Editor's Note: On April 21, the American Society of Plastic Surgeons released guidelines on how breast reconstruction surgery can begin again. The American Society of Breast Surgeons also issued updated guidelines on treating people with breast cancer during the pandemic. Listen to our update with Drs. Sprunt and Potter, recorded on April 27.
Dr. Julie Sprunt is a board-certified Fellow of the American Academy of Surgeons who specializes in breast surgery, treating all breast conditions. After receiving her medical degree from the University of Texas Health Science Center, she did her residency in general surgery at the University of Texas at Austin and completed a breast surgical oncology fellowship at the University of Southern California.
Dr. Elisabeth Potter is a board-certified plastic surgeon who received her medical degree from Emory University. She completed her plastic surgery residency at the University of Texas Southwestern Medical Center and her reconstructive plastic surgery and microsurgery fellowship at MD Anderson. Dr. Potter specializes in autologous breast reconstruction and has performed more than 750 DIEP flap surgeries.
Drs. Potter and Sprunt work as a team to treat breast cancer and then reconstruction a woman’s breast or breasts.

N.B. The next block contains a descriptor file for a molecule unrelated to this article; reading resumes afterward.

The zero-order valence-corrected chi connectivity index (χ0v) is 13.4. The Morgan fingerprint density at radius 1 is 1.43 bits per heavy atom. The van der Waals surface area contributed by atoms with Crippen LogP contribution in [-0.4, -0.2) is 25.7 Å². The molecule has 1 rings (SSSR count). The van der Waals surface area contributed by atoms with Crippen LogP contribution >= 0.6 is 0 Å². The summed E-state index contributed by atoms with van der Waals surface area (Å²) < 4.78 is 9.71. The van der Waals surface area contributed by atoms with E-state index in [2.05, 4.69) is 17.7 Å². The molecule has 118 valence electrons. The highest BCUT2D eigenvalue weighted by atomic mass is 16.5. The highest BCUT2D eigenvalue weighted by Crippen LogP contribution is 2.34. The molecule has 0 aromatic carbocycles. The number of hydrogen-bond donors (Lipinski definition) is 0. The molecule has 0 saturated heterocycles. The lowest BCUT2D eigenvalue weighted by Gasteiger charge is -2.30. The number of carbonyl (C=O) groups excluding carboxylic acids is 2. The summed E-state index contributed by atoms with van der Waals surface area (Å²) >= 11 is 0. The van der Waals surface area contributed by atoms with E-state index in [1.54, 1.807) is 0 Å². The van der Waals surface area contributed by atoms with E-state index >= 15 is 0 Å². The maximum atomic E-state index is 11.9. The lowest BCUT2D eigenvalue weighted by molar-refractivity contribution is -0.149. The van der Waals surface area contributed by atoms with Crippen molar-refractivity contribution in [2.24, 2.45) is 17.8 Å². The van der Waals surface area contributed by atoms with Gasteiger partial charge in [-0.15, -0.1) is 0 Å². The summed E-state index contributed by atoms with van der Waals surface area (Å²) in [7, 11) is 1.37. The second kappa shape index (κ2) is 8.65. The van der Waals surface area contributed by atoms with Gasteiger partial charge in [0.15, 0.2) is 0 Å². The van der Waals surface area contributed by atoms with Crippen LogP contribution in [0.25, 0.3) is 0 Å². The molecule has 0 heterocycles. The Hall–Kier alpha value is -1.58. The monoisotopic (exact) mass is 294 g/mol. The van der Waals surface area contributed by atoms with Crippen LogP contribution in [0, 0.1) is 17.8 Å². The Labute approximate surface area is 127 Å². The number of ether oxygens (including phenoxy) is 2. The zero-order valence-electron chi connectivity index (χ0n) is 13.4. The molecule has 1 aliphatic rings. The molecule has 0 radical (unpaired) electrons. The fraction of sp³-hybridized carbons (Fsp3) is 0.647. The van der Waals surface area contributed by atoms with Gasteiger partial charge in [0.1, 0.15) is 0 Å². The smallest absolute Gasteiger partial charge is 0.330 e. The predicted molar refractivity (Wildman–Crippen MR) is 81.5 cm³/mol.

Many people diagnosed with breast cancer are concerned because their breast cancer surgery or reconstruction surgery has been postponed because of the COVID-19 pandemic.
Listen to the podcast to hear Drs. Potter and Sprunt explain:
- why many breast cancer surgeries can be safely delayed
- the American Society of Breast Surgeons recommendations for treatment during COVID-19
- the American Society of Plastic Surgeons recommendations for reconstruction during COVID-19
- what they want people who have been diagnosed with breast to know about breast surgery and reconstruction during COVID-19
Running time: 23:45
Thank you for listening to the Breastcancer.org podcast. Please subscribe on iTunes, Stitcher, Spotify, TuneIn, or wherever you listen to podcasts. To share your thoughts about this or any episode, leave feedback on the podcast episode landing page on our website.
Show Full Transcript